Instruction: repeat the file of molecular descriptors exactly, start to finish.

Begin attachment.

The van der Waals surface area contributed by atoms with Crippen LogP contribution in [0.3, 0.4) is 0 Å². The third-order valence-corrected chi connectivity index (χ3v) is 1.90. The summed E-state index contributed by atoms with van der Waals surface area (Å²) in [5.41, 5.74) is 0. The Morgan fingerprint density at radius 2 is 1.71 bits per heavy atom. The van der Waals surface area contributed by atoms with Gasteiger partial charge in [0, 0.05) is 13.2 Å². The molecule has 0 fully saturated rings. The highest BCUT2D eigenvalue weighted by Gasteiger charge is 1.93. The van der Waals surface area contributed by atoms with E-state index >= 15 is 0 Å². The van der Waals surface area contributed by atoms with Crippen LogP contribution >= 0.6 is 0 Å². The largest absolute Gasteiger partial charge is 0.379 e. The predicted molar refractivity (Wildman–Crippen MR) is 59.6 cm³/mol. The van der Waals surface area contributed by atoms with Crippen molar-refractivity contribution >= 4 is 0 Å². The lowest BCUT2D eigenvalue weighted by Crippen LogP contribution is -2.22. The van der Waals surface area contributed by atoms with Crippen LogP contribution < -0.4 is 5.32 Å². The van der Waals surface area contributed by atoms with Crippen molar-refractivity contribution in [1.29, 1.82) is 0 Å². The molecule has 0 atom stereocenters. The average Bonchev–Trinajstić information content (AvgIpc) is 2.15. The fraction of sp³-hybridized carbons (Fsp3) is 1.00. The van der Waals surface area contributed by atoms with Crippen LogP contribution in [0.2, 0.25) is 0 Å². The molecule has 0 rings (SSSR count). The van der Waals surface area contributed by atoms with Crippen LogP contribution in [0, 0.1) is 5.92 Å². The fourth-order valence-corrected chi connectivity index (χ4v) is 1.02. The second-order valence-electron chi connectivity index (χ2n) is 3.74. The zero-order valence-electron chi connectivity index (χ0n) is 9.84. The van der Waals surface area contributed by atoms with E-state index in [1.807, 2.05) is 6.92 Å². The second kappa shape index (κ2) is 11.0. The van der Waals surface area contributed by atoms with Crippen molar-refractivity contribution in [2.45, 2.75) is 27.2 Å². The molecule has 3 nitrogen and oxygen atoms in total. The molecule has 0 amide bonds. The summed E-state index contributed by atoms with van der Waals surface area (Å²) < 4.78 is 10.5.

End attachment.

The van der Waals surface area contributed by atoms with Crippen LogP contribution in [0.3, 0.4) is 0 Å². The third-order valence-corrected chi connectivity index (χ3v) is 1.90. The summed E-state index contributed by atoms with van der Waals surface area (Å²) in [5.41, 5.74) is 0. The Morgan fingerprint density at radius 2 is 1.71 bits per heavy atom. The van der Waals surface area contributed by atoms with Gasteiger partial charge in [0, 0.05) is 13.2 Å². The molecule has 0 fully saturated rings. The highest BCUT2D eigenvalue weighted by Gasteiger charge is 1.93. The van der Waals surface area contributed by atoms with E-state index >= 15 is 0 Å². The van der Waals surface area contributed by atoms with Crippen LogP contribution >= 0.6 is 0 Å². The largest absolute Gasteiger partial charge is 0.379 e. The predicted molar refractivity (Wildman–Crippen MR) is 59.6 cm³/mol. The van der Waals surface area contributed by atoms with Crippen molar-refractivity contribution >= 4 is 0 Å². The lowest BCUT2D eigenvalue weighted by Crippen LogP contribution is -2.22. The van der Waals surface area contributed by atoms with Crippen LogP contribution < -0.4 is 5.32 Å². The van der Waals surface area contributed by atoms with Crippen molar-refractivity contribution in [1.29, 1.82) is 0 Å². The molecule has 0 atom stereocenters. The average Bonchev–Trinajstić information content (AvgIpc) is 2.15. The fraction of sp³-hybridized carbons (Fsp3) is 1.00. The van der Waals surface area contributed by atoms with Crippen LogP contribution in [0.2, 0.25) is 0 Å². The molecule has 0 rings (SSSR count). The van der Waals surface area contributed by atoms with Crippen LogP contribution in [0, 0.1) is 5.92 Å². The fourth-order valence-corrected chi connectivity index (χ4v) is 1.02. The second-order valence-electron chi connectivity index (χ2n) is 3.74. The zero-order valence-electron chi connectivity index (χ0n) is 9.84. The van der Waals surface area contributed by atoms with E-state index in [1.807, 2.05) is 6.92 Å². The second kappa shape index (κ2) is 11.0. The van der Waals surface area contributed by atoms with Crippen molar-refractivity contribution in [2.45, 2.75) is 27.2 Å². The molecule has 3 nitrogen and oxygen atoms in total. The molecule has 0 amide bonds. The summed E-state index contributed by atoms with van der Waals surface area (Å²) < 4.78 is 10.5.